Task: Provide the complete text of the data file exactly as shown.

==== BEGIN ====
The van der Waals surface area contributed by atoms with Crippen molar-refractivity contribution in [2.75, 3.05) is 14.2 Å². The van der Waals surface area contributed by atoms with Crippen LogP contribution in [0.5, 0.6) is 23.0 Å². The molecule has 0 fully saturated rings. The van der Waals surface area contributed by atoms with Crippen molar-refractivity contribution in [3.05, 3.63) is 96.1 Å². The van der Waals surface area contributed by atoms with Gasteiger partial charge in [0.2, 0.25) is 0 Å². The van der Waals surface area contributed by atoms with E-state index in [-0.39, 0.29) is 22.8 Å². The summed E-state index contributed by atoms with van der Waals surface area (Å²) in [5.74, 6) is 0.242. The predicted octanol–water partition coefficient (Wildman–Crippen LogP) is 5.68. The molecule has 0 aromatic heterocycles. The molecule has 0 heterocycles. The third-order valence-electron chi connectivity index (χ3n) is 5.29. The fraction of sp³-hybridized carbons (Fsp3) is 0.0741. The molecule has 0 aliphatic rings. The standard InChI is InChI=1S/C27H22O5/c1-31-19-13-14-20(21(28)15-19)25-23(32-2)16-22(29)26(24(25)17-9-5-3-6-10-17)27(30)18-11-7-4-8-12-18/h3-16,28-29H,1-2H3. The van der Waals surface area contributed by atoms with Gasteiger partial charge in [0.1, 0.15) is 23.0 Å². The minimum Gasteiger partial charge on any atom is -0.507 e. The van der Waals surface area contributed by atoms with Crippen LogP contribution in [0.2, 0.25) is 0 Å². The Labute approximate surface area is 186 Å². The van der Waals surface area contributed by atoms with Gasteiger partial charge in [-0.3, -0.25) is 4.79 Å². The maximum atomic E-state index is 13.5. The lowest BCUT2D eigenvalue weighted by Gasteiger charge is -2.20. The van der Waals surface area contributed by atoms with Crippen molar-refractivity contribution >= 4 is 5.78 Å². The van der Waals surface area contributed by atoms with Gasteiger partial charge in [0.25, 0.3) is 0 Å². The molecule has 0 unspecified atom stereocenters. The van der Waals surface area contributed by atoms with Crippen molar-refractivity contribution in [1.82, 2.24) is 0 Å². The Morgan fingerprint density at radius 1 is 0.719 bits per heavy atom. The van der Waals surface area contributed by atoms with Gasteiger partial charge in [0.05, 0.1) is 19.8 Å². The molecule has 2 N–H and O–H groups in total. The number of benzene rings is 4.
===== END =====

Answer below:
The van der Waals surface area contributed by atoms with Crippen molar-refractivity contribution in [2.75, 3.05) is 14.2 Å². The van der Waals surface area contributed by atoms with Crippen LogP contribution in [0.5, 0.6) is 23.0 Å². The molecule has 0 fully saturated rings. The van der Waals surface area contributed by atoms with Crippen molar-refractivity contribution in [3.05, 3.63) is 96.1 Å². The van der Waals surface area contributed by atoms with Gasteiger partial charge in [0.2, 0.25) is 0 Å². The van der Waals surface area contributed by atoms with E-state index in [-0.39, 0.29) is 22.8 Å². The summed E-state index contributed by atoms with van der Waals surface area (Å²) in [5.74, 6) is 0.242. The predicted octanol–water partition coefficient (Wildman–Crippen LogP) is 5.68. The molecule has 0 aromatic heterocycles. The molecule has 0 heterocycles. The third-order valence-electron chi connectivity index (χ3n) is 5.29. The fraction of sp³-hybridized carbons (Fsp3) is 0.0741. The molecule has 0 aliphatic rings. The standard InChI is InChI=1S/C27H22O5/c1-31-19-13-14-20(21(28)15-19)25-23(32-2)16-22(29)26(24(25)17-9-5-3-6-10-17)27(30)18-11-7-4-8-12-18/h3-16,28-29H,1-2H3. The van der Waals surface area contributed by atoms with Gasteiger partial charge in [0.1, 0.15) is 23.0 Å². The minimum Gasteiger partial charge on any atom is -0.507 e. The van der Waals surface area contributed by atoms with Crippen LogP contribution in [0.2, 0.25) is 0 Å². The Labute approximate surface area is 186 Å². The van der Waals surface area contributed by atoms with Gasteiger partial charge in [-0.3, -0.25) is 4.79 Å². The maximum atomic E-state index is 13.5. The lowest BCUT2D eigenvalue weighted by Gasteiger charge is -2.20. The van der Waals surface area contributed by atoms with Crippen molar-refractivity contribution >= 4 is 5.78 Å². The van der Waals surface area contributed by atoms with Gasteiger partial charge in [0.25, 0.3) is 0 Å². The molecule has 0 unspecified atom stereocenters. The van der Waals surface area contributed by atoms with Crippen molar-refractivity contribution in [1.82, 2.24) is 0 Å². The Morgan fingerprint density at radius 1 is 0.719 bits per heavy atom. The van der Waals surface area contributed by atoms with Gasteiger partial charge in [0.05, 0.1) is 19.8 Å². The molecule has 2 N–H and O–H groups in total. The number of benzene rings is 4.